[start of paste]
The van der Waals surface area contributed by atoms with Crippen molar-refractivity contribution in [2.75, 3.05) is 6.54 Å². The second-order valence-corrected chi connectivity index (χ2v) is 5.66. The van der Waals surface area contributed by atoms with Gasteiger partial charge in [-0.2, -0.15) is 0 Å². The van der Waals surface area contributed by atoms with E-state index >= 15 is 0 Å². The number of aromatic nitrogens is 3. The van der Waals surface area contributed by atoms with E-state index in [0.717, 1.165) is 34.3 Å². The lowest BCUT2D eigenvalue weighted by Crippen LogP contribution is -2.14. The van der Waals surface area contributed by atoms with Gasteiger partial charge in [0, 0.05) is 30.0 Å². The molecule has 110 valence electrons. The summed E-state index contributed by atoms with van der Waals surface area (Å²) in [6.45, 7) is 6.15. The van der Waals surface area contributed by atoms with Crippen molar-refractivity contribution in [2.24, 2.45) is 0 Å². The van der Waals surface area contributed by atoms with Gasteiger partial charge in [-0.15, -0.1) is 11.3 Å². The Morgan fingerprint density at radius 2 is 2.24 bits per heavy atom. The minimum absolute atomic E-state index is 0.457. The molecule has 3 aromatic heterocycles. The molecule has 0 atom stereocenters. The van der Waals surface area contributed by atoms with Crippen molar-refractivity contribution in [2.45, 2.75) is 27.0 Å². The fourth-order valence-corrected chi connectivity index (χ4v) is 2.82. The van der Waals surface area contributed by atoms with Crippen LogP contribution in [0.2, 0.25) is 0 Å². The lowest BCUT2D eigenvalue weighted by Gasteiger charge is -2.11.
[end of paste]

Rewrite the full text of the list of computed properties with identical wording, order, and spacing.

The van der Waals surface area contributed by atoms with Crippen molar-refractivity contribution in [2.75, 3.05) is 6.54 Å². The second-order valence-corrected chi connectivity index (χ2v) is 5.66. The van der Waals surface area contributed by atoms with Gasteiger partial charge in [-0.2, -0.15) is 0 Å². The van der Waals surface area contributed by atoms with E-state index >= 15 is 0 Å². The number of aromatic nitrogens is 3. The van der Waals surface area contributed by atoms with E-state index in [0.717, 1.165) is 34.3 Å². The lowest BCUT2D eigenvalue weighted by Crippen LogP contribution is -2.14. The van der Waals surface area contributed by atoms with Gasteiger partial charge in [0, 0.05) is 30.0 Å². The molecule has 110 valence electrons. The summed E-state index contributed by atoms with van der Waals surface area (Å²) in [6.45, 7) is 6.15. The van der Waals surface area contributed by atoms with Crippen molar-refractivity contribution in [2.24, 2.45) is 0 Å². The van der Waals surface area contributed by atoms with Gasteiger partial charge in [-0.15, -0.1) is 11.3 Å². The Morgan fingerprint density at radius 2 is 2.24 bits per heavy atom. The minimum absolute atomic E-state index is 0.457. The molecule has 3 aromatic heterocycles. The molecule has 0 atom stereocenters. The van der Waals surface area contributed by atoms with Crippen molar-refractivity contribution in [2.45, 2.75) is 27.0 Å². The fourth-order valence-corrected chi connectivity index (χ4v) is 2.82. The van der Waals surface area contributed by atoms with Crippen LogP contribution in [0.2, 0.25) is 0 Å². The lowest BCUT2D eigenvalue weighted by Gasteiger charge is -2.11.